Asking for a raise can be a daunting prospect for any employee. But women face unique challenges when it comes to requesting more money. Although women ask for raises as frequently as men, they're actually 25% percent less likely to get them. But given that women typically only earn $0.80 for every dollar their male counterparts bring home, fighting for a raise becomes all the more important.
If you're a female employee seeking a raise, it's critical to approach that conversation strategically. Here are a few tips for pulling it off successfully.
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1. Do your research
It's never a good idea to go into a salary negotiation blindly, so if you're making a case for a pay increase, you'll need to gather some data on what others in similar positions are earning. To that end, do some research on sites like Salary.com and Glassdoor, which allow you to search for compensation info based on industry and geographic region.
Don't show your boss what women in your industry earn on average, because women are often paid less. Instead, present your boss with the average earnings for all workers in your position and make your case for why you deserve to be paid similarly.
2. Don't get emotional
Women are often accused of getting emotional on the job. In fact, it's that so-called sensitive nature that prompts some people to claim they're uncomfortable working with and promoting female employees. That's why it's extremely important to keep your cool during a salary negotiation.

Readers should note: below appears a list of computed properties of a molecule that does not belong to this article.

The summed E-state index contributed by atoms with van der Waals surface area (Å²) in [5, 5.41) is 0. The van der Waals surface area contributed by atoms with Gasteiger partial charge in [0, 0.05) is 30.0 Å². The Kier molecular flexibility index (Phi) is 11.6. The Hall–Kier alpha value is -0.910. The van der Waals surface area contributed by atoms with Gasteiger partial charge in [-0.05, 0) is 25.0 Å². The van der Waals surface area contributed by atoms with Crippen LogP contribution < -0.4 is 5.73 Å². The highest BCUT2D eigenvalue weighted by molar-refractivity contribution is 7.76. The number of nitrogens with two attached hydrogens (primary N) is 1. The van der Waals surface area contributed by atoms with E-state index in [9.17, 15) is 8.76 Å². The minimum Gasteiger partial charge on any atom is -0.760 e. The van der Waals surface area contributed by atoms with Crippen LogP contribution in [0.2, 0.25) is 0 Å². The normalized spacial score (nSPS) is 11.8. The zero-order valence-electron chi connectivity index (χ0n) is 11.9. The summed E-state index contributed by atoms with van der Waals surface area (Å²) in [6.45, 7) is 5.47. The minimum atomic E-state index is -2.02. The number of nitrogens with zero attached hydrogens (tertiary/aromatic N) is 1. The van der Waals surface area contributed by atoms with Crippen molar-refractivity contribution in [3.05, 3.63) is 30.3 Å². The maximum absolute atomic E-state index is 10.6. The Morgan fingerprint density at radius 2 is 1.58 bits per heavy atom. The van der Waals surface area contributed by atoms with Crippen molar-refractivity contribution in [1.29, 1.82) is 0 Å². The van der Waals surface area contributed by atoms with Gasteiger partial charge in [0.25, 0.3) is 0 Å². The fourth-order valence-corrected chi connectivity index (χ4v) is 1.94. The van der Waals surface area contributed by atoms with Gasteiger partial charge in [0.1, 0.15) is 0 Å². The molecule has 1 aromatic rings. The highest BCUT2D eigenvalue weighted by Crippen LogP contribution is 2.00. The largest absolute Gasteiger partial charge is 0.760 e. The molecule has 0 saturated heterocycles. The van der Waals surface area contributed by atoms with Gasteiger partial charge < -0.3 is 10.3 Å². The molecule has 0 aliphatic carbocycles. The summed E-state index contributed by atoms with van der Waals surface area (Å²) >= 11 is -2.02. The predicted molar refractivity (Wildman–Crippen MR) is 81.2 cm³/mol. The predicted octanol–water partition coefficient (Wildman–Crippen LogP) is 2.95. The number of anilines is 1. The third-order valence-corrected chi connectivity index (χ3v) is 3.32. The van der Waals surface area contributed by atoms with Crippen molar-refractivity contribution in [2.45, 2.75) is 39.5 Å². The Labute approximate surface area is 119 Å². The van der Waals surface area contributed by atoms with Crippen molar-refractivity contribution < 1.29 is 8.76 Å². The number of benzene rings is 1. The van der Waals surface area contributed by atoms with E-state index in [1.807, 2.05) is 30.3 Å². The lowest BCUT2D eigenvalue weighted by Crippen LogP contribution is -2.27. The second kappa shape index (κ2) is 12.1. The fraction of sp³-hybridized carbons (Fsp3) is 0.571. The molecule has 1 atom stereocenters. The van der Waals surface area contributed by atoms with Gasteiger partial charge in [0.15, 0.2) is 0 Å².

Rather than talk about how your lackluster compensation makes you feel, present your employer with a number of reasons why you deserve to be making more. For example, if you helped increase sales numbers, or single-handedly launched a successful marketing campaign, talk about those things. Be specific and present hard evidence of your value to the company. Try to focus on your positive contributions, rather than the negative feelings you're harboring. And although the discussion might get heated, be sure not to yell or, worse yet, cry while it's going down. Staying level-headed will only help your case.
3. Don't accuse your employer of underpaying women -- unless you can prove unequivocally that it's being done
Given the many, many news stories out there about how men out-earn women, you may be inclined to draw on some of that data as a reason for getting a raise. But be very careful about using that argument, because unless you have definitive proof that your male colleagues -- with the same exact titles, experience, and responsibilities -- are making more money than you are, you're better off avoiding that angle.
Remember: Employers have different criteria for determining compensation. It might seem like there's no good reason why your male colleague earns $2,000 more per year than you do, but it could be that he has a certain degree, certification, or skill set that you don't possess. Furthermore, some companies prohibit employees from sharing salary details, or strongly frown upon it. Just because you gain access to that information doesn't mean you're supposed to have it, so don't turn your salary talk into an HR violation.
The more you earn at your job, the easier it will be for you to keep up with your bills and save for the future. Even though women don't have the same success rate as men when it comes to asking for raises, it still pays to put yourself out there and have that important conversation. If all goes well, you could end up several thousand dollars richer each year because you weren't afraid to stand up for yourself.
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